Madang, Papua New GuineaToday we are in for a couple of great adventures, the first will be our scuba dive in the waters off Madang and the second will be my presentation “Shooting, Stitching and Virtual Tours” in the lecture theatre onboard Orion.
Early morning arrival into MadangOnce again it’s an early morning rise and up to Deck 6 for the sunrise and the arrival into Madang at 07:00. The regular crew are already setup and shooting by the time I arrive. Nick has set up his Canon 5D and is shooting a time-lapse of our arrival.
Map of the region showing our heading - Google map linkIt’s an early breakfast this morning and we are really excited about our scuba dive expedition.
We are ready with all our gear at the disembarkation point near reception on Deck 4 at 08:45. There’s a small cultural welcome taking place on the dock below but it’s really not anything like the fantastic welcomes we’ve experienced in the small villages and islands we have already visited. This group’s costumes look a little makeshift as you can see from the headdress worn by this dancer.
Symbolic HeaddressFinally we are cleared to disembark and eight of us head down the stairs to the waiting minibus. The plan is to head to the Madang Resort, where Niugini Dive is located, get our gear and then head out for two dives.It’s only a ten minute drive to the resort and in no time we’ve signed our indemnity forms relinquishing the organisers of any responsibility for our wellbeing and have had our BCD’s (Buoyancy Control Device) assigned. Now we are walking down to the local dock where the small dive boat is waiting for us.We climb aboard and take our seats, aside from the eight of us there are three other guys diving today.
Fellow passengers from the OrionOne of these other guys joining us has a very impressive piece of photo kit with him. It’s a Canon 5D Mark2 in a special waterproof housing. I’ve never seen one before so I have a bit of a chat with him and he tells me he’s never dived with it before. He rented it to try it out and he’s a bit concerned that it’s going to be completely watertight.We arrive at our first dive site, a reef about 30 minutes from Madang. The chap with the camera doesn’t waste anytime and he’s one of the first in the water.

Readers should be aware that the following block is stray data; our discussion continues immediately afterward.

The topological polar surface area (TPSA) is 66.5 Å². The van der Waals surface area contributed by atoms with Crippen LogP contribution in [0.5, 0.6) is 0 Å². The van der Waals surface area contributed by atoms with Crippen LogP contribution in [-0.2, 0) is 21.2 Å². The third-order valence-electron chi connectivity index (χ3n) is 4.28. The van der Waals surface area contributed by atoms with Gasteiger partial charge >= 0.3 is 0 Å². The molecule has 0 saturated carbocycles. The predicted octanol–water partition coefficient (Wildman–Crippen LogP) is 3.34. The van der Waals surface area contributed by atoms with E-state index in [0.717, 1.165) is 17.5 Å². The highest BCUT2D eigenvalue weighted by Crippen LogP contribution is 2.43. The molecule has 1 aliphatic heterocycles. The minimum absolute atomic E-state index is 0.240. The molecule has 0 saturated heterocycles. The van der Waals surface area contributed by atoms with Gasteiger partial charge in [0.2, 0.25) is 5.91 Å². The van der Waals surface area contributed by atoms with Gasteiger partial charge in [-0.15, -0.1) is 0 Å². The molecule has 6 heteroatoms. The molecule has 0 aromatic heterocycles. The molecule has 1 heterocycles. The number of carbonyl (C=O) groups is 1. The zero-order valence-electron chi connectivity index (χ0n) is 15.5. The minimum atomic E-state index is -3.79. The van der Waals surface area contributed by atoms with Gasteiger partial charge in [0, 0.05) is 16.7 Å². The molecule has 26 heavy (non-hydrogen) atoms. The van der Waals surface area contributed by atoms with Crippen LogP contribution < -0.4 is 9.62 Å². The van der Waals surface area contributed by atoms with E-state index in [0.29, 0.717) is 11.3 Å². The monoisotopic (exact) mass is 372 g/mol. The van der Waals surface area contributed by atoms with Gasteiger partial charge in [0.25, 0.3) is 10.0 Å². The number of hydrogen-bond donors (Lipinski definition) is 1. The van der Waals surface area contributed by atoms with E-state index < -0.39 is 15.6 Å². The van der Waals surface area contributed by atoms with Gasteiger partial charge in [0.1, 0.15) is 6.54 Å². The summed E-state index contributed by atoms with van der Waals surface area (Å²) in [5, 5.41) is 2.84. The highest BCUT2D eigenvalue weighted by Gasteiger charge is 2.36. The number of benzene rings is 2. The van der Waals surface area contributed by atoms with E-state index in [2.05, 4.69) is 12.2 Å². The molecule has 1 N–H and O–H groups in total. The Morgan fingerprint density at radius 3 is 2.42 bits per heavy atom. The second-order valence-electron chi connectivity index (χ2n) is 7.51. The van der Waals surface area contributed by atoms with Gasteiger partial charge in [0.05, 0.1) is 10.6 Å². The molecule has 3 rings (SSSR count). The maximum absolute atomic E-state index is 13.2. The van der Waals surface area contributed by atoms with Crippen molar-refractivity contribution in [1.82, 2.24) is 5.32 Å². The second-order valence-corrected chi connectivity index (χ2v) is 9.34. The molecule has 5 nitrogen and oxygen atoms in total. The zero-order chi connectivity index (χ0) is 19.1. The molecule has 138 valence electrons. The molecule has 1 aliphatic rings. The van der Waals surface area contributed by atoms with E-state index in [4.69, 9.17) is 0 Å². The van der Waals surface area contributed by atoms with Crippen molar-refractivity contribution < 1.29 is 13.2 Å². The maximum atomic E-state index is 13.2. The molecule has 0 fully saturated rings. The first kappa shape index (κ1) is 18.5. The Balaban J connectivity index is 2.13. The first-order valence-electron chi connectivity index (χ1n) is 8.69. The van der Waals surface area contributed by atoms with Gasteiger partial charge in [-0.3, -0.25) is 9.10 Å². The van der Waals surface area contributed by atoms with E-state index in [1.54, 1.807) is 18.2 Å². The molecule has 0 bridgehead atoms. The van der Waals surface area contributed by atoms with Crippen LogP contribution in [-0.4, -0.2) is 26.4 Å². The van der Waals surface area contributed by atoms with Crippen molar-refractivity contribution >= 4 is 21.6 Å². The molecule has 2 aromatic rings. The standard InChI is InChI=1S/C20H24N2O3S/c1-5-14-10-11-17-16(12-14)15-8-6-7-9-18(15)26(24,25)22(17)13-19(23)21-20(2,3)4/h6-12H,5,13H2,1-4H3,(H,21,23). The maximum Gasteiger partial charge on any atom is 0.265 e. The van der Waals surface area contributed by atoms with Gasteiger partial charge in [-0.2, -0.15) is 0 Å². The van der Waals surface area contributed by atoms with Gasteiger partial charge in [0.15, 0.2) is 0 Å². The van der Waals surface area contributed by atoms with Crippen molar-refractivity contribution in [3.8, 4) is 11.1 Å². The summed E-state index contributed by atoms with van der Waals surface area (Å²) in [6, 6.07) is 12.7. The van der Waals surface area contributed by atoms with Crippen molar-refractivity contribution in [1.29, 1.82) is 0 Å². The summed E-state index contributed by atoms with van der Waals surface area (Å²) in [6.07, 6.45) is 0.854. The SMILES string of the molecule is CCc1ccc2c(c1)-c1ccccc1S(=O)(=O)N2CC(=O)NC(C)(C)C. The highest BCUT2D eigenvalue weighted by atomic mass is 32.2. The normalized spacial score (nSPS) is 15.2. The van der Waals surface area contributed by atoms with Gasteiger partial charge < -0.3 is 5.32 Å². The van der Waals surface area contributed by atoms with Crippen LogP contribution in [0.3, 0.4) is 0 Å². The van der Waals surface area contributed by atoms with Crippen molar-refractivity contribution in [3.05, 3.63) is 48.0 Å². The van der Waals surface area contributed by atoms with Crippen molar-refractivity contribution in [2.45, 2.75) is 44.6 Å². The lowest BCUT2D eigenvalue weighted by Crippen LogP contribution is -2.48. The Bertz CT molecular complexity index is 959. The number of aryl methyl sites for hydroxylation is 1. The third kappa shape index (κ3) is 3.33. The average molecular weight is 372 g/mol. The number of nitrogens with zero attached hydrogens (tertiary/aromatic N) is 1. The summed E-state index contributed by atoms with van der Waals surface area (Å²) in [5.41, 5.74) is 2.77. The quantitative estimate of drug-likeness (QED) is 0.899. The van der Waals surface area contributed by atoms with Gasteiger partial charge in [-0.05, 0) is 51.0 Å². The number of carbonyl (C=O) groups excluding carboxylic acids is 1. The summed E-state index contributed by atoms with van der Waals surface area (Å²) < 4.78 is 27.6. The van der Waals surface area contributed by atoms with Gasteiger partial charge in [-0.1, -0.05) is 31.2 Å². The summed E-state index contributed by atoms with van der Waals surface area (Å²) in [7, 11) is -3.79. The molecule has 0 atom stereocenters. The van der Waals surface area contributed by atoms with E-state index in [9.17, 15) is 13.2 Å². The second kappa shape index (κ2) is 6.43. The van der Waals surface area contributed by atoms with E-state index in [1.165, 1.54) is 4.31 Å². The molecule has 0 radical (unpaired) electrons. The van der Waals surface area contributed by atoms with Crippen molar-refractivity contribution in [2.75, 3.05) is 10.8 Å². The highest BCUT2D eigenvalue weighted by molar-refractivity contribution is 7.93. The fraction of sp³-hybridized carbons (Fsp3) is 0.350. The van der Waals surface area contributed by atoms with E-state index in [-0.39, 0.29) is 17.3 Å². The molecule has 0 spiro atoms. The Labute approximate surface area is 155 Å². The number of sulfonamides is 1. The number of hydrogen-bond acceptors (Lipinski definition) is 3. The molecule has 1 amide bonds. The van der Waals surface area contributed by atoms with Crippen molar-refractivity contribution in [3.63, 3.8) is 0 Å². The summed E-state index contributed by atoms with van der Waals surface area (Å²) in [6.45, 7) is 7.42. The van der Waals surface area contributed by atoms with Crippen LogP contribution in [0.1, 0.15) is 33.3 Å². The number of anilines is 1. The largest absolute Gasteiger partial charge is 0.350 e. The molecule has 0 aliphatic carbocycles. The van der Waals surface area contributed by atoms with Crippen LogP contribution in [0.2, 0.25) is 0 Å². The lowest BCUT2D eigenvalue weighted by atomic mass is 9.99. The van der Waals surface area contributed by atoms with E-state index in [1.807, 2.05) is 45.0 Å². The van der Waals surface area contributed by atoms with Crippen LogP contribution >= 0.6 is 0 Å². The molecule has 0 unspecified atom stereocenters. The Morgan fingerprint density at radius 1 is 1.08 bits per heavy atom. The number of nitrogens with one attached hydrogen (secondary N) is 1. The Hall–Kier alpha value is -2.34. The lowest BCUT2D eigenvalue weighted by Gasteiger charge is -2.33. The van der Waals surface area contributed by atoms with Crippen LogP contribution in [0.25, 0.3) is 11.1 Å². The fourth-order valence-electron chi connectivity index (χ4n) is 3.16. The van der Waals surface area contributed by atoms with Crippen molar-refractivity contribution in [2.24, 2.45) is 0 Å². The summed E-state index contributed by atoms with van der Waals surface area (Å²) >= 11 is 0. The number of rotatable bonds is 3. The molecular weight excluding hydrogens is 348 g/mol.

Young guy with camera
Waterproof camera housingDuring our initial setup at the Madang Resort we had spoken to the dive masters and told them that we hadn’t dived for about 17 years but that we’d done a refresher course just before we left Sydney.Once we reached the reef one of the dive masters made a point of staying with just Kelly and myself to make sure we’d be okay and to gauge how well we could cope with different depths. The other guys in our group had had quite a bit of experience so they went in before us.
Bruce waiting for everyone to join himA few minutes later we were in the water and descending toward the reef. I was a bit concerned about Kelly as she’d only managed to complete the first day of the refresher course, but I needn’t have worried as she was having a great time and had no issues diving at all.We spent a great 45 minutes or so diving the reef, the conditions weren’t the best, but it was still a great deal of fun. We’d been told to leave a bit of air in our tanks but I seem to be a heavy breather under water and toward the end of our dive the dive master gestured for me to take his auxiliary regulator and use his air to conserve mine. So the last 5 or 6 minutes while we stopped for decompression he and I were very close!
View back to mainland from the dive boatAfter we’d all climbed back on board, there’s quite a bit of discussion as to the tide, diving conditions and dive locations we could go to next. The dive master say well go look at a couple of spots and we head off across the bay. At each stop he puts on some goggles and dives overboard to check out the conditions. Unfortunately it’s not looking good as the tides are bringing in quite a lot of stuff in the water. In the end a vote is taken and we all opt for the B25 bomber dive.The dive is an old World War II wreck of a B-25D-5 bomber “Green Dragon”. During the war it took off near Port Moresby on a barge sweep and strike against Madang Airfield. It was damaged by anti-aircraft fire and it ditched between Wongat Island and the coast of New Guinea.